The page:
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CATHOLIC BIOGRAPHY. I was afterwards sent to the 'univers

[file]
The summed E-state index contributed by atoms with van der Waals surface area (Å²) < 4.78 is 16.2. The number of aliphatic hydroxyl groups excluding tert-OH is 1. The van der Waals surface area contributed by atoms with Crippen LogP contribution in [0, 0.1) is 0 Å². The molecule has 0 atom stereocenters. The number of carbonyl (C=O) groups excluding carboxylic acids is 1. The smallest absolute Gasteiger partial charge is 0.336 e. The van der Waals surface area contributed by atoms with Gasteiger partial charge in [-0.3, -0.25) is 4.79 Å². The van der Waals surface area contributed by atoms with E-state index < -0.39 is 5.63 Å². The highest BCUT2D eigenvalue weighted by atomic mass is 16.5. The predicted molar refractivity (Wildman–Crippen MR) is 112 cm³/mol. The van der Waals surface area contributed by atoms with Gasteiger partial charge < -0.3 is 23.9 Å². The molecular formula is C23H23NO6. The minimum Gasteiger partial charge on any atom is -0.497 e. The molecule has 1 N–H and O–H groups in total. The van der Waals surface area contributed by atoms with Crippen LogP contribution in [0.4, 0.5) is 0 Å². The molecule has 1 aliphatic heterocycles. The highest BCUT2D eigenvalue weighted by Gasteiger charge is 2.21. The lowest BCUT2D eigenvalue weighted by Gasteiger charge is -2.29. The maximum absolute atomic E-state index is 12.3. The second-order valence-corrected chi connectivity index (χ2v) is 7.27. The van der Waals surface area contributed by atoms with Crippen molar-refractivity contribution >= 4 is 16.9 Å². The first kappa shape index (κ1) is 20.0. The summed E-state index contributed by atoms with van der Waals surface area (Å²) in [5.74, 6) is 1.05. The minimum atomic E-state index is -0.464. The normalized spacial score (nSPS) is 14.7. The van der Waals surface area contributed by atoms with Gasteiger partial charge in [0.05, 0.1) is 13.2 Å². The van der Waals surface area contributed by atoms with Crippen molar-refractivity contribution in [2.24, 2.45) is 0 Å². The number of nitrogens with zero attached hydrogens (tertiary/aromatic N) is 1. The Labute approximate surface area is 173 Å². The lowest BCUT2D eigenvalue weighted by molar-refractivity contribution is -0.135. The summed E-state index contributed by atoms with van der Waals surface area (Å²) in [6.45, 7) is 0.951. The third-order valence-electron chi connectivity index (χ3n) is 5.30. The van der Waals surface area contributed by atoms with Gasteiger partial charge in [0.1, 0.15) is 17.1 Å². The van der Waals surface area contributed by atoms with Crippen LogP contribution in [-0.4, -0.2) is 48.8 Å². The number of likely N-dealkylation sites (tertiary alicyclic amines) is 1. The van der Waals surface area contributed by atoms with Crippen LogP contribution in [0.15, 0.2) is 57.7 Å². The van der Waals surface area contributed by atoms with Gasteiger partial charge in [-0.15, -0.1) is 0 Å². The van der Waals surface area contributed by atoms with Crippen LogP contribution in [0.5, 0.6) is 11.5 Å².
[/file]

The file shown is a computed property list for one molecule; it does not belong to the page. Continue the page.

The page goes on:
sity of Salamanca, where, in a few CHRISTOPHER DAVENPORT was / years, he not only arrived at a cona koown by several names, viz. Fran- summate knowledge in school divis ciscus á St. Clara, Francis Coventry: nity, but, by a constant application and Francis Hunt. He was origi- to the scriptures and the ancient fanally descended from the Daven-thers, obtained the character of be. ports of Henbury, in Cheshire, ing one of the ablest divines of his though born in Coventry, and was | time. The convent ai Doway was fifth son of John Davenport, alder- now completed, and provided with man of that city, who had another a sufficient number of juniors to son, named John Davenport, a noted form their schools : upon which fapresbyterian parson, and author of ther Davenport was ordered back to several books; who, refusing to Doway, and was made the first proconform to the established church, fessor of divinity in that new commu. went beyond sea, and died at Pos | pity. His parts and extraordinary ton, in New England, (America) erudition gained him an universal March 13, , 1669, O. S. Christo-esteem in the university, which he pher, having learnt his rudiments at maintained with advantage during home, was sent to Merton college, the several years he was a professor, Oxford, in the beginning of 1613, and was distinguished by several hobeing then about sixteen years of nourable employments in his order. age. There he happened to be much After he had taken a great deal of taken with the conversation of a pains in establishing the reputation learned catholic priest, who some of his convent, as to learning, he was times frequented the university ; and called over into England upon the by that means became a catholic, and mission. A person of his parts and left Oxford, after he had studied qualifications could not avoid being there about two years. The latter taken notice of by those that were end of 1615, he went over to Doway; curious; especially when he was where he remaiued a while in con- | made chaplain to Mary queen of sultation what state of life he should | England, the consort of our first engage in. It happened about this Charles. As he was, from his si. time, that several' English friars, oftuation, obliged sometimes to appear the order of St. Francis, were en- at court, the comeliness of his perdeavouring to form themselves into son, the agreableness of his convera provincial body, having hitherto sation, together with the reputation performed their noviceship in differ- of his learning, brought him acent kingdoms and provinces, accord- quainted with several of the chief ing as they found conveniences.-- nobility, King Charles I. had a par. Mr. Davenport, being resolved to ticular respect for him, understandbecome one of that order, entered ing that he was a divine of a reconinto his noviceship among the Flem-ciling temper, and more disposed to ings at Ipres, Oct. 7, 1617; which make up breaches than to widen being completed, he returned to them. Archbishop Laud admitted Doway, where the English Francis- him sometimes to his conversation caps had erected a small convent, | upon the same account; for which and father Davenport was incorpo- both the king and the archbishop rated amongst them Oct. 18, 1618. were severely censured by the ma He had now leisure to apply him:lignant party, upon the breaking out şelf to his studies, which he did of the civil war. A notion had exwith remarkable advantage. Hel;sted among some people, that king